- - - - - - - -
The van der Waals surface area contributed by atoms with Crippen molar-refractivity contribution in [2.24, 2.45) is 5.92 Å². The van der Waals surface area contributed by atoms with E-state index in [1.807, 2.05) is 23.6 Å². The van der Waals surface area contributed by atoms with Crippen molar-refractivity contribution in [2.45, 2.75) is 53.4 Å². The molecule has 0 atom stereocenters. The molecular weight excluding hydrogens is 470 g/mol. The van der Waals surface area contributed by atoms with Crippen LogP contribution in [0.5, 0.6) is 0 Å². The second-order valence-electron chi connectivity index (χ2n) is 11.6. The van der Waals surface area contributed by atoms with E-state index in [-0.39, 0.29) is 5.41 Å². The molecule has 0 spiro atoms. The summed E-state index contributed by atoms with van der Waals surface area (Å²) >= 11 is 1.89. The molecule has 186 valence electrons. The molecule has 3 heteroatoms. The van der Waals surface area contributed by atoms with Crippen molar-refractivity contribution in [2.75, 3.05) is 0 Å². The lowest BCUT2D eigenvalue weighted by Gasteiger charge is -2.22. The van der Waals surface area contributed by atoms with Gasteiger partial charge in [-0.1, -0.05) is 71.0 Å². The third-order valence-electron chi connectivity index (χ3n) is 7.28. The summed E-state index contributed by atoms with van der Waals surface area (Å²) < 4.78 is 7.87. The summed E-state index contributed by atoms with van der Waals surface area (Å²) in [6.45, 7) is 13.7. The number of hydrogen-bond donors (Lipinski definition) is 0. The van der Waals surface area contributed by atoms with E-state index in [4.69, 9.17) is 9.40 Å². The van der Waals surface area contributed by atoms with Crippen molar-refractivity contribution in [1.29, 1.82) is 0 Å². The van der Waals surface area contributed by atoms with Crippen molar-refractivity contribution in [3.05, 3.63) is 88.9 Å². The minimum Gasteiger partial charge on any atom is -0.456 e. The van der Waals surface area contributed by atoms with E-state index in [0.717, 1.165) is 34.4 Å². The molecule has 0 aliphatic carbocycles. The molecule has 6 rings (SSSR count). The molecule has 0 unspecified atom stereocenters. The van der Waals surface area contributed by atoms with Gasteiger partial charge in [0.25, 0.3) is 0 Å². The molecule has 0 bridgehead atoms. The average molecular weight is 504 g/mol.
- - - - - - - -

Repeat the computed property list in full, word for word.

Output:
The van der Waals surface area contributed by atoms with Crippen molar-refractivity contribution in [2.24, 2.45) is 5.92 Å². The van der Waals surface area contributed by atoms with E-state index in [1.807, 2.05) is 23.6 Å². The van der Waals surface area contributed by atoms with Crippen molar-refractivity contribution in [2.45, 2.75) is 53.4 Å². The molecule has 0 atom stereocenters. The molecular weight excluding hydrogens is 470 g/mol. The van der Waals surface area contributed by atoms with Crippen LogP contribution in [0.5, 0.6) is 0 Å². The second-order valence-electron chi connectivity index (χ2n) is 11.6. The van der Waals surface area contributed by atoms with E-state index in [-0.39, 0.29) is 5.41 Å². The molecule has 0 spiro atoms. The summed E-state index contributed by atoms with van der Waals surface area (Å²) >= 11 is 1.89. The molecule has 186 valence electrons. The molecule has 3 heteroatoms. The van der Waals surface area contributed by atoms with Crippen molar-refractivity contribution in [2.75, 3.05) is 0 Å². The lowest BCUT2D eigenvalue weighted by Gasteiger charge is -2.22. The van der Waals surface area contributed by atoms with Gasteiger partial charge in [-0.1, -0.05) is 71.0 Å². The third-order valence-electron chi connectivity index (χ3n) is 7.28. The summed E-state index contributed by atoms with van der Waals surface area (Å²) < 4.78 is 7.87. The summed E-state index contributed by atoms with van der Waals surface area (Å²) in [6.45, 7) is 13.7. The number of hydrogen-bond donors (Lipinski definition) is 0. The van der Waals surface area contributed by atoms with E-state index in [4.69, 9.17) is 9.40 Å². The van der Waals surface area contributed by atoms with Crippen molar-refractivity contribution in [1.29, 1.82) is 0 Å². The van der Waals surface area contributed by atoms with Crippen molar-refractivity contribution in [3.05, 3.63) is 88.9 Å². The minimum Gasteiger partial charge on any atom is -0.456 e. The van der Waals surface area contributed by atoms with E-state index in [0.717, 1.165) is 34.4 Å². The molecule has 0 aliphatic carbocycles. The molecule has 6 rings (SSSR count). The molecule has 0 unspecified atom stereocenters. The van der Waals surface area contributed by atoms with Gasteiger partial charge in [0.25, 0.3) is 0 Å². The molecule has 0 bridgehead atoms. The average molecular weight is 504 g/mol.